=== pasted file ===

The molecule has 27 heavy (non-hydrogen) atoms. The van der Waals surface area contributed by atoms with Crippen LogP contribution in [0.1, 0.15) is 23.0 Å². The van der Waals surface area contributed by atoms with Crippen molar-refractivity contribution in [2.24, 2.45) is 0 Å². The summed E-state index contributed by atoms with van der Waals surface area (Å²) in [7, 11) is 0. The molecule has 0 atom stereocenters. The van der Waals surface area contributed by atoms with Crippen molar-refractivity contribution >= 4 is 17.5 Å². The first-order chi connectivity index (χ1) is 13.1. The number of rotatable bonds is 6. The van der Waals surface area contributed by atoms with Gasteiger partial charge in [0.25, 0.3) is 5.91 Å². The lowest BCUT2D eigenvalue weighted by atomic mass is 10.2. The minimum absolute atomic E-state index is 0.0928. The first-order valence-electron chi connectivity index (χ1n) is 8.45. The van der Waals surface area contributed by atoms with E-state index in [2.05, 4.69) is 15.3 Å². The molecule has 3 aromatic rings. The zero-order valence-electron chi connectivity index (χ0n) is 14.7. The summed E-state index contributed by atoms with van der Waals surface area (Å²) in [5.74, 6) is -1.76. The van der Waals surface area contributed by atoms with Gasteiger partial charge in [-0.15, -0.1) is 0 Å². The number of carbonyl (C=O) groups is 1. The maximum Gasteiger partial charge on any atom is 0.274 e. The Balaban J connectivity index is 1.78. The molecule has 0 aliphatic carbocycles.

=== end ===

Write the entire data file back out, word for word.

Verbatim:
The molecule has 27 heavy (non-hydrogen) atoms. The van der Waals surface area contributed by atoms with Crippen LogP contribution in [0.1, 0.15) is 23.0 Å². The van der Waals surface area contributed by atoms with Crippen molar-refractivity contribution in [2.24, 2.45) is 0 Å². The summed E-state index contributed by atoms with van der Waals surface area (Å²) in [7, 11) is 0. The molecule has 0 atom stereocenters. The van der Waals surface area contributed by atoms with Crippen molar-refractivity contribution >= 4 is 17.5 Å². The first-order chi connectivity index (χ1) is 13.1. The number of rotatable bonds is 6. The van der Waals surface area contributed by atoms with Gasteiger partial charge in [0.25, 0.3) is 5.91 Å². The lowest BCUT2D eigenvalue weighted by atomic mass is 10.2. The minimum absolute atomic E-state index is 0.0928. The first-order valence-electron chi connectivity index (χ1n) is 8.45. The van der Waals surface area contributed by atoms with E-state index in [2.05, 4.69) is 15.3 Å². The molecule has 3 aromatic rings. The zero-order valence-electron chi connectivity index (χ0n) is 14.7. The summed E-state index contributed by atoms with van der Waals surface area (Å²) in [5.74, 6) is -1.76. The van der Waals surface area contributed by atoms with Gasteiger partial charge in [-0.15, -0.1) is 0 Å². The number of carbonyl (C=O) groups is 1. The maximum Gasteiger partial charge on any atom is 0.274 e. The Balaban J connectivity index is 1.78. The molecule has 0 aliphatic carbocycles.